Among early-December recalls, food-safety officials announced that more than four tons of meat and poultry products would be recalled because they were produced in “insanitary conditions.”
On Dec. 9, Yauk’s Specialty Meats of Colorado issued an initial recall for about 90,000 pounds of its various meat and poultry products after government inspectors reported “rodent activity in the production, storage and retail areas of the property,” according to a Food Safety and Inspection Service news release.
At first, the specific recalled products included Horned Beef jerky, John Long Farms smoked pork products, Mile High Hungarian Sausage back and sausage, Rocky Plains Meats products, James Ranch jerky and summer sausage, and Colorado Best Beef products.
But after further investigation, the company expanded the recall on Dec. 12 to also include Four Sisters Farm products, Heart Rock Bison products, Luc’s Pizza products, Windsor Dairy products and products from nine of its other brands, as well.
The recalled products were produced between April 1 and Dec. 5, and were sold in Colorado, Nebraska, New Mexico, Utah and Wyoming.
The Food Safety and Inspection Service classified the recall as a “Class I” recall, meaning “there is a reasonable probability that the use of the product will cause serious, adverse health consequences or death.”
On Dec. 6, Santa Maria Foods of Ontario, Canada, also issued a recall for about 2,600 pounds of its boneless ham prosciutto product because of a possible Listeria monocytogenes contamination.
Listeria monocytogenes can cause Listeriosis, a serious infection that causes multiple health problems.
“Listeriosis can cause fever, muscle aches, headache, stiff neck, confusion, loss of balance and convolutions sometimes preceded by diarrhea or other gastrointestinal symptoms,” the Food Safety and Inspection Service reported. “In pregnant women, the infection can cause miscarriages, stillbirths, premature delivery or life-threatening infection of the newborn.”
Santa Maria Foods sent the recalled product to California and Michigan for further distribution.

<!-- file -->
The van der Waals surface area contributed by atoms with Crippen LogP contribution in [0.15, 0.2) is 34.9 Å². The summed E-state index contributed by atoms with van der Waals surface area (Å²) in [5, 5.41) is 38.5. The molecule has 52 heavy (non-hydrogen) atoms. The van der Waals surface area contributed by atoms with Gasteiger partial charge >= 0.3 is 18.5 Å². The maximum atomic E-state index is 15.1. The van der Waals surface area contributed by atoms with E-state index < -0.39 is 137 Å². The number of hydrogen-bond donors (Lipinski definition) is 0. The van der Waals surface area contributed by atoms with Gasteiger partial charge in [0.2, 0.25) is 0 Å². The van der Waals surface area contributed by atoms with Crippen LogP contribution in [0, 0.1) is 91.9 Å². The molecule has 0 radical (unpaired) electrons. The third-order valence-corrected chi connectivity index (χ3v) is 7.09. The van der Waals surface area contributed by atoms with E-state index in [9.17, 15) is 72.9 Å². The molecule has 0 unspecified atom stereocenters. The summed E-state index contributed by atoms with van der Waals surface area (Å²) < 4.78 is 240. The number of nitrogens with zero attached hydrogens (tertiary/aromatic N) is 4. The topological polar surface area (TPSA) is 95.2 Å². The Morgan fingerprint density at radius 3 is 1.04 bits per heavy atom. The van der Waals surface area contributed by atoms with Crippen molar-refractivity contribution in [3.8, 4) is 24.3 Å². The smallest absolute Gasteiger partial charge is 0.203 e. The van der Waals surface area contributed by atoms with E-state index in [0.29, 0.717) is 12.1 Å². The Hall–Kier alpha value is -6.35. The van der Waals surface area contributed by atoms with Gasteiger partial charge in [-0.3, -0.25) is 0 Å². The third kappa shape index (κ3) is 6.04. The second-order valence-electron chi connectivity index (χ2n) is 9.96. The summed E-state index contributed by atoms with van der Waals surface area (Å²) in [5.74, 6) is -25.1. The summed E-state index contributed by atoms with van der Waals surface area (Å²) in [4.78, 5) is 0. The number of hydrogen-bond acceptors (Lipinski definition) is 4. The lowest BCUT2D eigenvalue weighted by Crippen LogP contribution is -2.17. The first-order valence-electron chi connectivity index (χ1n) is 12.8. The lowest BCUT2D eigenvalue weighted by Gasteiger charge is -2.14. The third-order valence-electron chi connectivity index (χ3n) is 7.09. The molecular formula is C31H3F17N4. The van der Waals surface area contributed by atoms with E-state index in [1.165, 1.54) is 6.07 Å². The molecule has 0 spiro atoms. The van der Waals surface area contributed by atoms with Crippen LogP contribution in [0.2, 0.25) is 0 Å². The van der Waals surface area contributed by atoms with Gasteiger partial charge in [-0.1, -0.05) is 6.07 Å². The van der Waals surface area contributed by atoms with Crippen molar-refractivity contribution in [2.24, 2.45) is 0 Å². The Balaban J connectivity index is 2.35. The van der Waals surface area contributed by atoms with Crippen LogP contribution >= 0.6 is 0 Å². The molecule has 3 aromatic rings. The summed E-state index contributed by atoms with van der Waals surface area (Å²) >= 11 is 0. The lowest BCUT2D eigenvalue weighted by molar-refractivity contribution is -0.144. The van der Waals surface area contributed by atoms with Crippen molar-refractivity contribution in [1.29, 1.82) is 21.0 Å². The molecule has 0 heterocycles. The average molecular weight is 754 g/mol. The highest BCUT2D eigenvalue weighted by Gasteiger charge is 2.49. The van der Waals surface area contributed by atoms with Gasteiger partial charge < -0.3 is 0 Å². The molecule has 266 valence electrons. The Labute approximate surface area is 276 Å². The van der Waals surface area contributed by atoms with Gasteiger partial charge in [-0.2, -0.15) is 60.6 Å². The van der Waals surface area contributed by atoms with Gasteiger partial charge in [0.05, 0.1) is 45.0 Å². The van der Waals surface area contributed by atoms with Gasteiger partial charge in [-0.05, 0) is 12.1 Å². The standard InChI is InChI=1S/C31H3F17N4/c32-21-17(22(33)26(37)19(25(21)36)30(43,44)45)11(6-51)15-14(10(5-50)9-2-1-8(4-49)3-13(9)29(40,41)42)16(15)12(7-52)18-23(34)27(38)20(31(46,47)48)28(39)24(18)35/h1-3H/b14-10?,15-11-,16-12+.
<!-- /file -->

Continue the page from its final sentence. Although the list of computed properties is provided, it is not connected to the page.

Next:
The Food Safety and Inspection Service – the U.S. Department of Agriculture agency responsible for monitoring meat, poultry and eggs – classified the recall as a Class I recall. However, it reported that there have been no illnesses associated with the contamination as of Dec. 6.
Officials announce hazardous undeclared-ingredient recalls
In addition to those two recalls, food-safety officials also announced recalls for dried dates, chocolate-covered nuts, spinach dip and chicken noodle soup because of undeclared ingredients.
Blooming Import Inc of New York issued a nationwide recall for all of its imported Golden Lion Brand Dried Ziziphus Jujuba Mill dried dates because they contain undeclared sulfites, according to a U.S. Food and Drug Administration news release. People with severe sensitivity to sulfites run the risk of serious or life-threatening allergic reactions if they consume the recalled product.
Sulfites are commonly used in preservatives for dried fruits.
Blooming Import Inc imported the dried dates from China.
Health Matters America Inc, also of New York, issued a recall for a variety of its nut products because they contained undeclared milk, a known allergen.
The specific recalled products include Organic Traditions dark chocolate hazelnuts both with and without chili, and dark chocolate almonds both with and without chili.
Stores in Illinois, Indiana, Kansas and 19 other states carried the recalled product.
The Food and Drug Administration also announced that Whole Foods Market issued a recall for its organic creamy spinach dip because it contains undeclared egg, another known allergen.
Whole Foods distributed the spinach dip to stores in Kentucky, Maryland, Pennsylvania, Ohio, Virginia, Washington D.C. and New Jersey.
The Food and Drug Administration announced all three of its recalls on Dec. 11.
Lastly, the Food Safety and Inspection Service announced on Dec. 6 that StockPot Inc of Washington issued a recall for about 22,400 pounds of its chicken noodle soup because of misbranding that resulted in its soup not listing wheat – a known allergen – on the label.
According to the agency, the product was released with a Loaded Baked Potato Style Soup side label instead of a chicken noodle soup label. The mislabeling happened when a printing company assembled the labels incorrectly.
Officials categorized the recall as a “Class II,” low-risk recall.
StockPot shipped the product to distribution centers in Arizona, California, Colorado, Indiana, Oregon, Texas, Utah and Washington.